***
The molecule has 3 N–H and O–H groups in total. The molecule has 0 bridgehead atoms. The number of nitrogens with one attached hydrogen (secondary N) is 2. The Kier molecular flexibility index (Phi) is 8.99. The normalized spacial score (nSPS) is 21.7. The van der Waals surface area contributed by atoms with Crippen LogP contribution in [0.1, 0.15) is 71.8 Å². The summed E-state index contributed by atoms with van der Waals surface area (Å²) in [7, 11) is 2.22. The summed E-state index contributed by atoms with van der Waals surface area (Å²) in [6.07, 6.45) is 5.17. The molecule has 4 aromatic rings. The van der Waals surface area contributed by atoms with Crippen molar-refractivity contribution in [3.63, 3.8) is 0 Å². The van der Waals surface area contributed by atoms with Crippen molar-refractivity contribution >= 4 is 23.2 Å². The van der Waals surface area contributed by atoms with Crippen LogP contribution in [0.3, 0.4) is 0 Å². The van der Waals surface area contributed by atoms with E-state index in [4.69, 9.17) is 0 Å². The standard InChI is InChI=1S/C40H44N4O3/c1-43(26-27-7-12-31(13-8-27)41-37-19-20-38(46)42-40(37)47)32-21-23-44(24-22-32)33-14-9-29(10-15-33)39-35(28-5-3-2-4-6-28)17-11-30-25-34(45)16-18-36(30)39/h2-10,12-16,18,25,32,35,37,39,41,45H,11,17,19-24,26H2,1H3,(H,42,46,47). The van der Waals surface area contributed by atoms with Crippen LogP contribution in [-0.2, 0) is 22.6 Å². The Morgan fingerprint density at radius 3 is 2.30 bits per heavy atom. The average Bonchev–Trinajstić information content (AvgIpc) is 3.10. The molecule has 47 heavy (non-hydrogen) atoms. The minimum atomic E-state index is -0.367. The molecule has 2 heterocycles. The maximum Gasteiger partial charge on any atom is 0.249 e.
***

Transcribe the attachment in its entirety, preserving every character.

The molecule has 3 N–H and O–H groups in total. The molecule has 0 bridgehead atoms. The number of nitrogens with one attached hydrogen (secondary N) is 2. The Kier molecular flexibility index (Phi) is 8.99. The normalized spacial score (nSPS) is 21.7. The van der Waals surface area contributed by atoms with Crippen LogP contribution in [0.1, 0.15) is 71.8 Å². The summed E-state index contributed by atoms with van der Waals surface area (Å²) in [7, 11) is 2.22. The summed E-state index contributed by atoms with van der Waals surface area (Å²) in [6.07, 6.45) is 5.17. The molecule has 4 aromatic rings. The van der Waals surface area contributed by atoms with Crippen molar-refractivity contribution in [3.63, 3.8) is 0 Å². The van der Waals surface area contributed by atoms with Crippen molar-refractivity contribution >= 4 is 23.2 Å². The van der Waals surface area contributed by atoms with Crippen LogP contribution in [0.3, 0.4) is 0 Å². The van der Waals surface area contributed by atoms with E-state index in [4.69, 9.17) is 0 Å². The standard InChI is InChI=1S/C40H44N4O3/c1-43(26-27-7-12-31(13-8-27)41-37-19-20-38(46)42-40(37)47)32-21-23-44(24-22-32)33-14-9-29(10-15-33)39-35(28-5-3-2-4-6-28)17-11-30-25-34(45)16-18-36(30)39/h2-10,12-16,18,25,32,35,37,39,41,45H,11,17,19-24,26H2,1H3,(H,42,46,47). The van der Waals surface area contributed by atoms with Crippen LogP contribution in [-0.2, 0) is 22.6 Å². The Morgan fingerprint density at radius 3 is 2.30 bits per heavy atom. The average Bonchev–Trinajstić information content (AvgIpc) is 3.10. The molecule has 47 heavy (non-hydrogen) atoms. The minimum atomic E-state index is -0.367. The molecule has 2 heterocycles. The maximum Gasteiger partial charge on any atom is 0.249 e.